BOILER EXPLOSIONS


| November/December 1981



Boiler

This boiler was 5' in diameter, 23' long, built for 250 lbs. working pressure. It never had a hot crown sheet while I owned it.

106 South Elm Street, Newkirk, Oklahoma 74647

Lately there have been gruesome stories about boiler explosions and scary tales of foaming boilers and I am almost afraid to attend a steam engine show. What if some 'engineer' were to pump water on to a red hot crown-sheet? Or maybe accidentally get a spoonful of milk in his water tank?

Now, I want to tell a little tale about a dry boiler that didn't explode. In the tall white oak timber of the Arkansas Ozarks back about 1934, a good stave mill operator named John McKew, was running a stave mill. One day everything was going nicely, but somebody noticed that there was no water showing in the glass. The fireman had become careless or perhaps a check valve had failed to close. Anyway somebody hollered 'turn on the injector' but another yelled 'no, no, it'll blow sky high if you do.'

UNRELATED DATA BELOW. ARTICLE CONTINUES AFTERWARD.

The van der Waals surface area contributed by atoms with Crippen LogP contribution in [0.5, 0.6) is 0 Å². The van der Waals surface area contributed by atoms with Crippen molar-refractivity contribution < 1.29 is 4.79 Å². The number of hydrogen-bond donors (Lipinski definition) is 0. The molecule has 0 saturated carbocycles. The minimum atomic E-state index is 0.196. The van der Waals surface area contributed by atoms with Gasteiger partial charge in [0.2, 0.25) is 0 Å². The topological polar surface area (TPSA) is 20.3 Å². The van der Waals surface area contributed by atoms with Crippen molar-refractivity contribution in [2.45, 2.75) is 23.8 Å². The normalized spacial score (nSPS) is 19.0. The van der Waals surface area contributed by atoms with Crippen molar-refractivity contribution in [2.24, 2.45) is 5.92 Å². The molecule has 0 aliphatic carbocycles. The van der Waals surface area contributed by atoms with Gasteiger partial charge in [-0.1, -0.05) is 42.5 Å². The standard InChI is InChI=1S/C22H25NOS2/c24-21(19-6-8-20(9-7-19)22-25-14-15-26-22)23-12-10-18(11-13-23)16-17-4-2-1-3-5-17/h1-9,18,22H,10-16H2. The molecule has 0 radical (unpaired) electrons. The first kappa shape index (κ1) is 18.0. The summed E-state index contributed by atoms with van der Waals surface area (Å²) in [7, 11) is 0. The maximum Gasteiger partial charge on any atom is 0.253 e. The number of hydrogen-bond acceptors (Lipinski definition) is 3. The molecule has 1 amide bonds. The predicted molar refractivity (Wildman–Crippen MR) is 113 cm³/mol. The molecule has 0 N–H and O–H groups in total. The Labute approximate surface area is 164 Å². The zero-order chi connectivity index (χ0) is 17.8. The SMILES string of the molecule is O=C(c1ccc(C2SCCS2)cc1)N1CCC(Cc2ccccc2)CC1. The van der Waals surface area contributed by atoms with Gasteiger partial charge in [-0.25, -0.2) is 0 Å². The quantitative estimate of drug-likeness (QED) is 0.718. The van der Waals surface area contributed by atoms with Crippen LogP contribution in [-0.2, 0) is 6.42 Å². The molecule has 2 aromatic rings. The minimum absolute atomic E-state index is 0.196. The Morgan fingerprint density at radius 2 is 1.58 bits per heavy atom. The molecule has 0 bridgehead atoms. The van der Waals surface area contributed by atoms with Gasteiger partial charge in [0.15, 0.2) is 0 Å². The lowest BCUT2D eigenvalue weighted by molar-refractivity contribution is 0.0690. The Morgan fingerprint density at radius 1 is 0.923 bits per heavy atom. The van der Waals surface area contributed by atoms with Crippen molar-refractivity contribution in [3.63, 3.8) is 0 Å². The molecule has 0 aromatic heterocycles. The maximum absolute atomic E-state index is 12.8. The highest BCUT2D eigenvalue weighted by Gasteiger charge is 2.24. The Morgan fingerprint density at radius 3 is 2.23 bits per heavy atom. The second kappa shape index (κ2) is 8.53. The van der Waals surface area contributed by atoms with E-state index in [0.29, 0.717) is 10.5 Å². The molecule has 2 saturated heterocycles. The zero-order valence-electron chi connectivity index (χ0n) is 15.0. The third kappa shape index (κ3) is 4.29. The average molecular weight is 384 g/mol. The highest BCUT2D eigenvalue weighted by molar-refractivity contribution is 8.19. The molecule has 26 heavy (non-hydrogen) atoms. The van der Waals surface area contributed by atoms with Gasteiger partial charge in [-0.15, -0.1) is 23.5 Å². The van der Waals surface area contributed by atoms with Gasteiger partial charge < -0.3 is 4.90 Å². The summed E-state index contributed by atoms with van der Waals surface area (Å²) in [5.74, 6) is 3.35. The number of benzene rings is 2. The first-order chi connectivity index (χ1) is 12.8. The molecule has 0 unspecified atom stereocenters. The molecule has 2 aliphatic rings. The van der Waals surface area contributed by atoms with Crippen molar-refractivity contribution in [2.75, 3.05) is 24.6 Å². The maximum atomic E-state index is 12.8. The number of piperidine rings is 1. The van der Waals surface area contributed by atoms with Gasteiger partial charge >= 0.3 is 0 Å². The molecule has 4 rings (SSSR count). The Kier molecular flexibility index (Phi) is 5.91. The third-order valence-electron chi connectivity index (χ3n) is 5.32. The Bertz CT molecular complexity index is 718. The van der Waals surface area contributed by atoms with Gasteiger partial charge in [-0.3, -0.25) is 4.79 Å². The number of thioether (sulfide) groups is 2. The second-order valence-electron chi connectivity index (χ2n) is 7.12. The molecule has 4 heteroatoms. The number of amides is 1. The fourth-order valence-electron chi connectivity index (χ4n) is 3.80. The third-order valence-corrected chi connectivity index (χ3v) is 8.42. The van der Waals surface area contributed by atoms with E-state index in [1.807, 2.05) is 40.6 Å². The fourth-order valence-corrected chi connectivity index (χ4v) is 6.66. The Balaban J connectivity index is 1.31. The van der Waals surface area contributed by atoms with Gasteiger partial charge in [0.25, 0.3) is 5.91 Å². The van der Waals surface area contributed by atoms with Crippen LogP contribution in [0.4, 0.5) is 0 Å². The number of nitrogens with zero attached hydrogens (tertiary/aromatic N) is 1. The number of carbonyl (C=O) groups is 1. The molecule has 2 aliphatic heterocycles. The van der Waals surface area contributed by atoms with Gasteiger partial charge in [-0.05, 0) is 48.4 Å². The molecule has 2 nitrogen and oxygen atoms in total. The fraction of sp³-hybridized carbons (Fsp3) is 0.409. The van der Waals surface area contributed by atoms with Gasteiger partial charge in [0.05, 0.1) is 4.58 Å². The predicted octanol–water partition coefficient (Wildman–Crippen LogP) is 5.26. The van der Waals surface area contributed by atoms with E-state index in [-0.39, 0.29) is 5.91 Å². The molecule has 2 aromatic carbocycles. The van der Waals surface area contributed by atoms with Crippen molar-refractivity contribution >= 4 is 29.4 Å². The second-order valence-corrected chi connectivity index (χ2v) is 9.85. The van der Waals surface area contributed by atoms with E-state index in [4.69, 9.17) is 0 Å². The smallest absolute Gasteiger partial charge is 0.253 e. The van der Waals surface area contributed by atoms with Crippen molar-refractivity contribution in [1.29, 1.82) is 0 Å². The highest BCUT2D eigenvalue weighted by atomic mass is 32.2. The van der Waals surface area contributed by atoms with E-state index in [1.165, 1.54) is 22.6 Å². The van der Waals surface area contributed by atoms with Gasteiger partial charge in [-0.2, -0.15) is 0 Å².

John McKew was the kind of fellow that never was scared for a full minute in his life, so he took command. He said, 'Now you all get behind the sawdust pile. I'm 76 years old anyhow and it can't beat me out of much, and I'll turn the pump on.' He did just that. Nothing happened, and before long the water showed in the glass. The careless fireman built up his fire and got up a head of steam, and the mill resumed making staves.

Now understand that I'm not advising anybody to turn on the injector when the water is out of sight. It is best to cover the fire with wet ashes. Drawing or dumping the fire will create an intense heat that will do more damage or perhaps cause an explosion. Getting a crown-sheet hot is sure to cause some damage, so DONT LET THE WATER GET LOW.

Now I will tell a story of a hot crown-sheet that had much more serious consequences.